Figure 1. Working model of DCCN

The deep structure in order to extract features at a higher level, CNN uses convolution and pooling layers differently, dependent on factors like filter size, depth, etc. This enables the removal of each subsequent characteristic. This is one of the main justifications for our usage of CNN. Moreover lastly, the subsampling layer may be connected to a fully connected layer by being reduced to a single vector that contains all of its weights. This layer, coupled with the output layer and containing processing components for each class that may be achieved, allows our DCNN model to classify the input roughly.

3.2 The proposed Deep Convolution Neural Network for classification of Parkinson’s Disease

In this paper, we present our product, a Deep Convolutional Neural Network-based technique for detecting the stage of Parkinson’s Disease. A vector may serve as the input to the DCNN to identify the stage of a disease prediction. A standard deep feed-forward neural network structure used in image recognition is CNN. CNNs can extract the knowledge and represent it as synaptic weights. Images from the PPMI database are used in Figure 1 to demonstrate the proposed technique. Segmentations of pretty quick and putamen areas are generated and submitted as input to the deep neural network (DCNN).

The suggested methodology shown in Figure 2 can be implemented to discriminate between individuals with Parkinson’s Disease (PD) and healthy controls once DCNN has been trained on the dataset [17].

Figure 2. Methodology suggested using MRI images from the PPMI database

The procedure for determining the degree of PD using conventional learning is shown in Figure 3. In the first stage, speech data of PD patients were collected for analysis. The min-max approach is then used to normalize the data that's been obtained. The next stage is creating a DCNN with an input, hidden, and output layer. Two neurons in the output layer corresponding to the two classes: "severe" and "non-severe," whereas the number of neurons in the input layer is fixed for the number of characteristics. The suggested DCNN has been provided with the normalized data as input both for training and testing.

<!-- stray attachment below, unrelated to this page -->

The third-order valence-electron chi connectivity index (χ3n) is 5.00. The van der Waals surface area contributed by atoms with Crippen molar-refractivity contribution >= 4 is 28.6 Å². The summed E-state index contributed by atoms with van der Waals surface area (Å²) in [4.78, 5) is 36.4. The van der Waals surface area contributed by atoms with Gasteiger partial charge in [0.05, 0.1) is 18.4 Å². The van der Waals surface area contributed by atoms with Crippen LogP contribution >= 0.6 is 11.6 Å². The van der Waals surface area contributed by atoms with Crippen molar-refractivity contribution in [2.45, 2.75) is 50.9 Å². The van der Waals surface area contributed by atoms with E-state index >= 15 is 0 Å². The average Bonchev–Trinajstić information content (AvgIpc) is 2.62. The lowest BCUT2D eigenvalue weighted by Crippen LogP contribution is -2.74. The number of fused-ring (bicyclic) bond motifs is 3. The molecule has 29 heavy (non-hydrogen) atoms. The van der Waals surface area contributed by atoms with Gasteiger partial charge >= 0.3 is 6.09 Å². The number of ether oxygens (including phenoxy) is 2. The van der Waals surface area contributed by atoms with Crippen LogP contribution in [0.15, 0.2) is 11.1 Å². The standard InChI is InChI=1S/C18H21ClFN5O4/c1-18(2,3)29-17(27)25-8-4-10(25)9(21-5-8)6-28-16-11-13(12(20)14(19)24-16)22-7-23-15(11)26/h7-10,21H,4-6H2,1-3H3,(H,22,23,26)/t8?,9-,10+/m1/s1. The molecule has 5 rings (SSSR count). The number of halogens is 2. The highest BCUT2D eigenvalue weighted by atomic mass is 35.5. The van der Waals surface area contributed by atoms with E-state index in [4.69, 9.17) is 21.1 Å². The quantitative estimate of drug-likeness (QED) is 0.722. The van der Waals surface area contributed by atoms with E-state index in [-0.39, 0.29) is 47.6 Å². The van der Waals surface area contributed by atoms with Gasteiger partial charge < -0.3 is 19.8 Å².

Figure 3. Proposed DCNN model

3.3 DCNN for classification

Deep Convolution Neural Network has been used for classification in the proposed research. The basic architecture of DCCN contains an input layer, two levels of connected levels of hidden layers, and one output layer. Every layer used one activation function to get to know the behavior of the network. The output layer was created with neurons using the Soft Max activation function. There were five layers, and each layer's output was used as input by another layer, which then displayed the input properties. When five 2D kernels swept across input topologies in convolution layers, they transformed them into feature maps. Convolution uses a two-step stride and padding to ensure the output feature maps are consistent with the input data set. This was done with the help of the Rectifier Linear Unit function (ReLu), giving output in a nonlinear fashion. In the output layer, there were five neurons, each depicting the state of the disease. There are five stages with which we can identify the stage of Parkinson’s Disease. These five stages have been considered as five individual classes: control, prodromal, and stage one, two, and three. The normalized data was fed into the DCNN model for training and testing, and the predictive probability was calculated using Soft Max activation on the output layer.

3.4 Cross validation with K-fold expansion

The effectiveness of the DCNN model has been evaluated using the K-fold cross-validation method. This procedure partitioned the entire dataset into ten equal sections, or samples, with a k-value of 10. The model is tested with a tenth sample after being trained with the previous nine, and its performance is evaluated. Similarly, the DCNN model is evaluated using the ninth sample after training with samples 1 through 8 and 10. This procedure is repeated until all samples required for the model's training and testing have been used. This method has been utilized to evaluate the model's performance since the data set is constrained.

4. Experiments

4.1 About the database

In order to identify Parkinson’s Disease, it is essential to collect the database and which is given to the input to the model. In this, we used the PPMI dataset. This dataset contains information about different patients with and without PD. The database has 161 files and is stored in CSV format.

In addition to the study documents, the files include bio-specimens, Curetted data cutting, enrolling, imaging, internal medical history, non-motor evaluations, motor assessments, and remote data collecting.